The family systems theory of abnormality is based on the idea that people cannot be understood in isolation from each other. Specifically within a family, equilibrium exists and the function of family roles and rules effects the individual. This equilibrium can be beneficial in family relationships in which everyone is loving and supportive of each other, but in other families, dysfunction occurs which can influence one or more family members to develop a mental disorder, which is maintained to ensure the equilibrium of the family system remains.
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Various types of dysfunctional families exist, including inflexible families, enmeshed families, disengaged families, and pathological triangular relationships. An inflexible family is one in which change is not readily accepted and any forces that promote change, either within our outside of the family, is resisted. Meanwhile, enmeshed families are so wrapped up in each other that they have no sense of privacy and have feelings of being controlled. On the other end, disengaged families are distant and don't even pay attention to one another. Lastly, pathological triangular relationships involve parents who involve their children in all aspects of the family in order to avoid conflict between themselves.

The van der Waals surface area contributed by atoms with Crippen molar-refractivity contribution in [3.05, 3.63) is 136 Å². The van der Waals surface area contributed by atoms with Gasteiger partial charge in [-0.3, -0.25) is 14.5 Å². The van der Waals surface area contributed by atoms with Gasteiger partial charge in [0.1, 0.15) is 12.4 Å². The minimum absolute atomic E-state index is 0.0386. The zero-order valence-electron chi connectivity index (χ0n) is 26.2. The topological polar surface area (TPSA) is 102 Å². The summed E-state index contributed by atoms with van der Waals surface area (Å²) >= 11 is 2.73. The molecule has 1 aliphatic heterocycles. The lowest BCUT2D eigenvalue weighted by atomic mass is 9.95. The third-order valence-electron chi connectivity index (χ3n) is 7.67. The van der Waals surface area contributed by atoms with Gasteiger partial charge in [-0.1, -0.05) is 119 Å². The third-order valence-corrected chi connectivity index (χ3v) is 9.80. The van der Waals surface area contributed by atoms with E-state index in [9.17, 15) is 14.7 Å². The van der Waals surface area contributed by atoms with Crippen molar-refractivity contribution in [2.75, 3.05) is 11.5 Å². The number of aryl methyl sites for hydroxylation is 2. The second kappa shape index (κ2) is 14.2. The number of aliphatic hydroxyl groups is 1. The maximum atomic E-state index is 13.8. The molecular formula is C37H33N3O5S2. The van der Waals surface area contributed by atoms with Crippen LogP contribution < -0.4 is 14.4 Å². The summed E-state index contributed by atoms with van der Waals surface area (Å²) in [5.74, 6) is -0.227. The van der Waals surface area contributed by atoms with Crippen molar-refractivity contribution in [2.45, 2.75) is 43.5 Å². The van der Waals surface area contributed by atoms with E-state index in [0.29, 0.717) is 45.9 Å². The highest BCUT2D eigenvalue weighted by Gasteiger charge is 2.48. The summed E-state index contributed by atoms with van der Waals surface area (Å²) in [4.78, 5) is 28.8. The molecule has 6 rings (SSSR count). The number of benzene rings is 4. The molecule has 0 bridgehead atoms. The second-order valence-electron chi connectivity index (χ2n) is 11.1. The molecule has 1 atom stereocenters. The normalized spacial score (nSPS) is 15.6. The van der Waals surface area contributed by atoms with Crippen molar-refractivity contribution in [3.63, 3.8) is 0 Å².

An example to illustrate family systems theory is a case in which the family is completely enmeshed and their is very little privacy or control for the children. In order to feel some sense of control, a child may begin to engage in illegal drug use activities. As the family finds out about this issue, they are likely to put further restrictions and monitoring on the child, which may drive the individual to engage in even more severe drug use. This can then create addiction and maintain a substance abuse disorder. As can be seen in this example, family relationships are often circular, and once begun, are maintained by the family structure.